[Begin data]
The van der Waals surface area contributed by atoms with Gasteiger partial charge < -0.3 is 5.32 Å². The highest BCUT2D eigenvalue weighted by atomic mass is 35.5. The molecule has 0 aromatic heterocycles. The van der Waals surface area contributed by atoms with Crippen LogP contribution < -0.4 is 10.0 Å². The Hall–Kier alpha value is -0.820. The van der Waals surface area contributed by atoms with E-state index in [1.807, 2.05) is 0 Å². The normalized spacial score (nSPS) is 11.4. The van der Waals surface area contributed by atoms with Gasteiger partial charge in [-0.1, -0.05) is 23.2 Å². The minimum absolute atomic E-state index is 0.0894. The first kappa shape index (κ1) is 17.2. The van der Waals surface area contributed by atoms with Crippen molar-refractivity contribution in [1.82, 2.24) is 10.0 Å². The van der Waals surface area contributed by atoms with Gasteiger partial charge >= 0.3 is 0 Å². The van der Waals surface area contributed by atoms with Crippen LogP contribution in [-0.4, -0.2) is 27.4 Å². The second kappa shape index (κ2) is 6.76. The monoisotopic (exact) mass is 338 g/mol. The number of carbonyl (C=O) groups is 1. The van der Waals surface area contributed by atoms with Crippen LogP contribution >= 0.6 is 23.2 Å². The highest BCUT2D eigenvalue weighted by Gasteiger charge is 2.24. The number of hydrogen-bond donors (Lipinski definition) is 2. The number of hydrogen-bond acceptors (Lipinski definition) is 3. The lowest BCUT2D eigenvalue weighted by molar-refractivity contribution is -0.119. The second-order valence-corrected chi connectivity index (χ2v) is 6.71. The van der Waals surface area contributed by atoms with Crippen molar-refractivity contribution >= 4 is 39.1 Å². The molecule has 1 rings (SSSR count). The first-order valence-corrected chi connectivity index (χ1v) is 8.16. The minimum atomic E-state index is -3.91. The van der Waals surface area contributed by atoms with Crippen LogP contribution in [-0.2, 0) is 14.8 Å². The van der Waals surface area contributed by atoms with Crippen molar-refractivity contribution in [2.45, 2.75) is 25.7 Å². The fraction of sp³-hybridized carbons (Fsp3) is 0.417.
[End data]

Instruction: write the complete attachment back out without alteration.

The van der Waals surface area contributed by atoms with Gasteiger partial charge < -0.3 is 5.32 Å². The highest BCUT2D eigenvalue weighted by atomic mass is 35.5. The molecule has 0 aromatic heterocycles. The van der Waals surface area contributed by atoms with Crippen LogP contribution < -0.4 is 10.0 Å². The Hall–Kier alpha value is -0.820. The van der Waals surface area contributed by atoms with E-state index in [1.807, 2.05) is 0 Å². The normalized spacial score (nSPS) is 11.4. The van der Waals surface area contributed by atoms with Gasteiger partial charge in [-0.1, -0.05) is 23.2 Å². The minimum absolute atomic E-state index is 0.0894. The first kappa shape index (κ1) is 17.2. The van der Waals surface area contributed by atoms with Crippen molar-refractivity contribution in [1.82, 2.24) is 10.0 Å². The van der Waals surface area contributed by atoms with Gasteiger partial charge >= 0.3 is 0 Å². The van der Waals surface area contributed by atoms with Crippen LogP contribution in [-0.4, -0.2) is 27.4 Å². The second kappa shape index (κ2) is 6.76. The monoisotopic (exact) mass is 338 g/mol. The number of carbonyl (C=O) groups is 1. The van der Waals surface area contributed by atoms with Crippen LogP contribution >= 0.6 is 23.2 Å². The highest BCUT2D eigenvalue weighted by Gasteiger charge is 2.24. The number of hydrogen-bond donors (Lipinski definition) is 2. The number of hydrogen-bond acceptors (Lipinski definition) is 3. The lowest BCUT2D eigenvalue weighted by molar-refractivity contribution is -0.119. The second-order valence-corrected chi connectivity index (χ2v) is 6.71. The van der Waals surface area contributed by atoms with Crippen molar-refractivity contribution >= 4 is 39.1 Å². The molecule has 1 rings (SSSR count). The first-order valence-corrected chi connectivity index (χ1v) is 8.16. The minimum atomic E-state index is -3.91. The van der Waals surface area contributed by atoms with Crippen LogP contribution in [-0.2, 0) is 14.8 Å². The van der Waals surface area contributed by atoms with Crippen molar-refractivity contribution in [2.45, 2.75) is 25.7 Å². The fraction of sp³-hybridized carbons (Fsp3) is 0.417.